Cross-channel cavaliers

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Cavalier poetry has often been regarded as quintessentially English: a product of the Caroline court, a fervent aspect of Civil War royalism and a very English version of amorous classicism. This article argues a contrary case: that in significant ways Cavalier verse was indebted to continental poetry in one or other of the European vernacular languages, defined by continental culture and recognized by contemporaries for these qualities. I explore poetry writing in relation to the activities of Cavalier poets in Europe before, during and after the British Civil Wars, either as diplomats, other kinds of political agent, soldiers, tutors, exiles, merchants or just as simple travellers. European poets also came to England, and, while firmly preoccupied in their own business, also directly confronted English matters and people, and wrote poetry about their experiences that may be seen as an integral part of English courtly, literary and royalist identity. I draw on two French examples and one Dutch example, all kinds of libertine verse. English Cavalier verse was strongly, distinctly and enduringly marked by this international literary and experiential encounter, and in some continental poetry we have a new category of Cavalier verse to acknowledge and explore.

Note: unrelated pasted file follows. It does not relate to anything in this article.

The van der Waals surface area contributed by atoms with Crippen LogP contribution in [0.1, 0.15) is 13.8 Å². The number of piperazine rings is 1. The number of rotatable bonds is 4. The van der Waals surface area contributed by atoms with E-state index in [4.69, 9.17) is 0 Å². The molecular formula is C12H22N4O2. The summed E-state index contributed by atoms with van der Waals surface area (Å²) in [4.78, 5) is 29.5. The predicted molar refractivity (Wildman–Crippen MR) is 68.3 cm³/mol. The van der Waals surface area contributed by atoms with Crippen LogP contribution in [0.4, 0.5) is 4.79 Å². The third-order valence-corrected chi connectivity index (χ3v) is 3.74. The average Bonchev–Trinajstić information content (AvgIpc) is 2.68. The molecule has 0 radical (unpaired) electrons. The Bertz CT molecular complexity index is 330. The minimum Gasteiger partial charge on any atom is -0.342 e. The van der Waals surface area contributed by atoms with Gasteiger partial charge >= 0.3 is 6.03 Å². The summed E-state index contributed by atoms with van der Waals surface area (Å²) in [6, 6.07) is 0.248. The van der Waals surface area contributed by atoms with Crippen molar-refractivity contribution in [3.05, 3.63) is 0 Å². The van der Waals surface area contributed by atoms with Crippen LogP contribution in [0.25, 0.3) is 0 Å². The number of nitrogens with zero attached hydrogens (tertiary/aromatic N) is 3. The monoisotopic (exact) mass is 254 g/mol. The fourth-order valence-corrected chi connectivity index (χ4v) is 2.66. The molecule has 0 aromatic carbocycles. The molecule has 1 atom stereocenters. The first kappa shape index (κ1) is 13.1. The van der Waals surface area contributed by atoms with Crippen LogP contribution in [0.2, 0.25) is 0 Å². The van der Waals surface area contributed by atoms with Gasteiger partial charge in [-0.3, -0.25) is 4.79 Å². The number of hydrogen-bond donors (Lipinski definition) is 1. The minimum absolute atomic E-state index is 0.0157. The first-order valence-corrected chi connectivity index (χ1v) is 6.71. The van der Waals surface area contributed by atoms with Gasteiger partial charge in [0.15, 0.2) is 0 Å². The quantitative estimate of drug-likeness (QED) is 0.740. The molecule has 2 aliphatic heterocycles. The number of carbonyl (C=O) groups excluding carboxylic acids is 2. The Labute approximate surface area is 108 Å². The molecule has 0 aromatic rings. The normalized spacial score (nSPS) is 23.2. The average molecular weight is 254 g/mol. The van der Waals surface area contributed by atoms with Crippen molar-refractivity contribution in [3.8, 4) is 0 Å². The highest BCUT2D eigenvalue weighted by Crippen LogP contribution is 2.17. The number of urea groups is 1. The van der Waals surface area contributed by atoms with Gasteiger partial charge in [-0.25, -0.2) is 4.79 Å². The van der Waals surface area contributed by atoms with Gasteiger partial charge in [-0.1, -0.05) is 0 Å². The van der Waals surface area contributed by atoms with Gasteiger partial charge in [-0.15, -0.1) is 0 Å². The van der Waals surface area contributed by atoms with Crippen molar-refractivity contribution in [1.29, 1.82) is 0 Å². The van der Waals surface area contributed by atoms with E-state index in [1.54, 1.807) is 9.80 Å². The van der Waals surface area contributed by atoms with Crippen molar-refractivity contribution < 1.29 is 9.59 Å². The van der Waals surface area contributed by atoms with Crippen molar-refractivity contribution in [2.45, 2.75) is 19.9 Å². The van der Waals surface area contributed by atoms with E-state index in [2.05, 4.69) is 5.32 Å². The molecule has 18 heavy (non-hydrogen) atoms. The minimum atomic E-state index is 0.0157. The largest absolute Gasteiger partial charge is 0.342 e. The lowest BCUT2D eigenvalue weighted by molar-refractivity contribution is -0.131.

Original languageEnglish (US)
Pages (from-to)433-453
Number of pages21
JournalSeventeenth Century
Issue number4
StatePublished - Oct 2 2017

All Science Journal Classification (ASJC) codes

  • Cultural Studies
  • History


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